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The Trend To Tnlnsl, Losing Our Roots


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My wife and I like to leave nice things in a cache, we might leave a compass, or carabinier or a sewing kit, hot wheels car, but we always leave our card and our trade mark item a GeoScouting wooden nickel <http://kaiserklan.com/GeoScouting/flagpatchnickel.jpg>.


Usually we take nothing but that depends on what we find, I would rather leave the mcToys for the kids but will take items of use like anything that could be converted into a travel bug, see <http://www.geocaching.com/track/details.aspx?id=65370> for an example.


The hunt is still the most important thing to us and we get a little discouraged when all we're after is a micro too small for any fodder. But they have their place too and can be lots of fun for example in a downtown setting where a normal size cache would be impossible.

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When I started Geocaching, I thought this would be a cool cooperative thing where people traded stuff of small but real value, all in the spirit of the game. I soon learned that, human nature being what it is, people are better receivers than givers. There's always a downward spiral of items in a container. At first I was disappointed, but then came to realize that mostly kids did the trading, and you can make a child happy without spending a lot. My children are grown, so I never take anything from caches. But to give something back to the sport, and to put a smile on a kid's face somewhere down the line, I always leave a new item I buy cheap at Walmart or the dollar store. For a buck or two, you can put something worthwhile in a cache for a child. Will you miss the money? Like the stuff in the caches, I guess I everybody puts what they want into geocaching, and takes what they want out of it.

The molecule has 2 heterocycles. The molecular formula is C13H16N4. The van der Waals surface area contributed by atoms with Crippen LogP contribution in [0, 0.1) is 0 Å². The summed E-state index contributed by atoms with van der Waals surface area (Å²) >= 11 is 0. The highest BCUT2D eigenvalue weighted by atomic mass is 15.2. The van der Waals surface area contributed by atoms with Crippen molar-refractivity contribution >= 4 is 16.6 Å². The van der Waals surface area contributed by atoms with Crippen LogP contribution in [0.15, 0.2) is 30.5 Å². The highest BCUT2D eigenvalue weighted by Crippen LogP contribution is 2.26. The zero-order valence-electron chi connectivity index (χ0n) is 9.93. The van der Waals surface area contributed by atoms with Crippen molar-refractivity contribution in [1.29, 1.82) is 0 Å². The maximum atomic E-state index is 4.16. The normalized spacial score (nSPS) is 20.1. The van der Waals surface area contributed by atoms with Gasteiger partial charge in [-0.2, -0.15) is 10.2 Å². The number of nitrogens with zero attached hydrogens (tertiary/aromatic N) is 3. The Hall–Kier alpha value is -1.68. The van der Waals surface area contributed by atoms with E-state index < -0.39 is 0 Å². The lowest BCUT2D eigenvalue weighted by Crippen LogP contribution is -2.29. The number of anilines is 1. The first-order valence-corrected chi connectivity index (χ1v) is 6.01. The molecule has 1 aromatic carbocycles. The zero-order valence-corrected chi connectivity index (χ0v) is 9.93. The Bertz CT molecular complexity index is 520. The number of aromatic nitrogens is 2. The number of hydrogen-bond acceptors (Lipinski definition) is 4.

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Just when my patience was running out for finding crappy and broken toys, and golf balls etc, my faith in trading items was regenerated.


I found a cache, and in that cache I noticed that there was a handmade item (I believe they called it a Quintipus) which looked like a little hand-knit octopus with a keyring sewn into the top. I don't really know what purpose it serves besides being a keyring, but I love it! I made sure to trade up for something that was remotely as well made, and as valuable. I keep this little guy with me when I go caching attached to my backpack to inspire me to trade items that are worthwhile, and might put a smile on someones face, or at least appear "neat". The effort put into making this item is the kinda thing I like to see when I cache. Now I just have to find a skill of my own to make a cool signature item!!